. The trial court did not err in its application of the burden of proof on summary judgment.
Thompson, 390 U. S. 727, 731 (88 SC 1323, 20 LE2d 262) (1968). The Court went on to observe that this admittedly high standard of proof may protect some erroneous or false communications, but is required because "the stake of the people in public business and the conduct of public officials is so great that neither the defense of truth nor the standard of ordinary care would protect against self-censorship and thus adequately implement First Amendment policies." Id. at 731-732.
The public official in a defamation action must show actual malice with "convincing clarity." New York Times Co. v. Sullivan, supra, 376 U. S. at 285-286. The requirement of clear and convincing evidence of actual malice is equally applicable in ruling upon a motion for summary judgment. Anderson v. Liberty Lobby, 477 U. S. 242, 254-257 (106 SC 2505, 91 LE2d 202) (1986). See generally Brewer v. Rogers, 211 Ga. App. 343 (439 SE2d 77) (1993)
In his brief and two supplemental briefs, Stange contends that there is evidence in the record of actual malice on the part of Cox and its employees. In essence, Stange contends that Sherman and the editorial writer failed adequately to investigate the story. He points to testimony that Cox does not employ "fact checkers" on its stories, that the editorial was not independently investigated before publication, and that Sherman destroyed his notes and tape recordings of his interviews in the year intervening between the story and Stange's demand for a retraction. Stange also contends that Sherman knew certain statements in the articles were false because Stange provided him with copies of closing documents.
These contentions do not rise to the level of a clear and convincing showing of actual malice. "Failure to investigate does not in itself establish bad faith," St. Amant v. Thompson, supra, 390 U. S. at 733, citing New York Times Co. v. Sullivan, supra, 376 U. S. at 287-288, even if a reasonably prudent person would have investigated. Harte-Hanks Communications v. Connaughton, supra, 491 U. S. at 688. The editorial's reliance on Sherman's investigation accordingly does not demonstrate bad faith or actual malice.
Moreover, the record shows that Sherman undertook substantial investigation. He reviewed court records of pleadings, deeds, and dispossessory notices in the Fulton and DeKalb County courthouses, and he interviewed one homeowner in person. While Sherman did not personally interview all the homeowners, he did interview in each case a person with knowledge, such as an attorney or a relative residing with the homeowner. Sherman testified that the facts uncovered in his investigation were consistent with the statements made in the articles.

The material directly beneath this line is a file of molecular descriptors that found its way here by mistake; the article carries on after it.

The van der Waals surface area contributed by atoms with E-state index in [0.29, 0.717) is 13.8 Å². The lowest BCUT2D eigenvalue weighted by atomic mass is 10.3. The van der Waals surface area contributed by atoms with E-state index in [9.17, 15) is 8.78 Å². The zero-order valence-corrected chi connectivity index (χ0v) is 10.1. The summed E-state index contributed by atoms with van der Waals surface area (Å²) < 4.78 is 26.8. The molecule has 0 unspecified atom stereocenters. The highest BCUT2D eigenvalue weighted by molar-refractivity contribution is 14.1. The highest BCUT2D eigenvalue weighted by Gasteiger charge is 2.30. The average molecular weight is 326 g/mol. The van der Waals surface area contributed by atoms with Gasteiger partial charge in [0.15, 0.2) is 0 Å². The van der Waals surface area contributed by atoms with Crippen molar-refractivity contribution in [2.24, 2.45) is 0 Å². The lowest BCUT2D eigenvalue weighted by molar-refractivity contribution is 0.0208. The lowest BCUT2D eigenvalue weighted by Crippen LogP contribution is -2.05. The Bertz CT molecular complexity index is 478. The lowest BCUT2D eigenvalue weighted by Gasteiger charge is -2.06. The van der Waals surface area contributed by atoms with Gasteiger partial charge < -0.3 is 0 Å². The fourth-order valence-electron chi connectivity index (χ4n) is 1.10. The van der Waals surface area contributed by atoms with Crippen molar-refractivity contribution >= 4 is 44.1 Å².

While a failure to investigate alone does not establish malice, the investigation which Sherman undertook tends to corroborate his assertion of good faith and belief in the truth of the published statements. Stange has not shown that Sherman's investigation uncovered facts that created a high degree of awareness of probable falsity or caused him to entertain serious doubts as to the truth of his publication. Harte-Hanks Communications v. Connaughton, supra, 491 U. S. at 667.
Although the closing documents show that the three transactions were sales, these documents are not evidence of actual malice on the part of Cox, or even of falsity, because they do not address the statement in the article that two homeowners believed until closing that they were obtaining loans. Sherman testified that this statement was supported by the pleadings filed in the civil action by one homeowner, and by his interview with the second homeowner. Stange has not presented evidence showing awareness of probable falsity of these statements on Cox's part.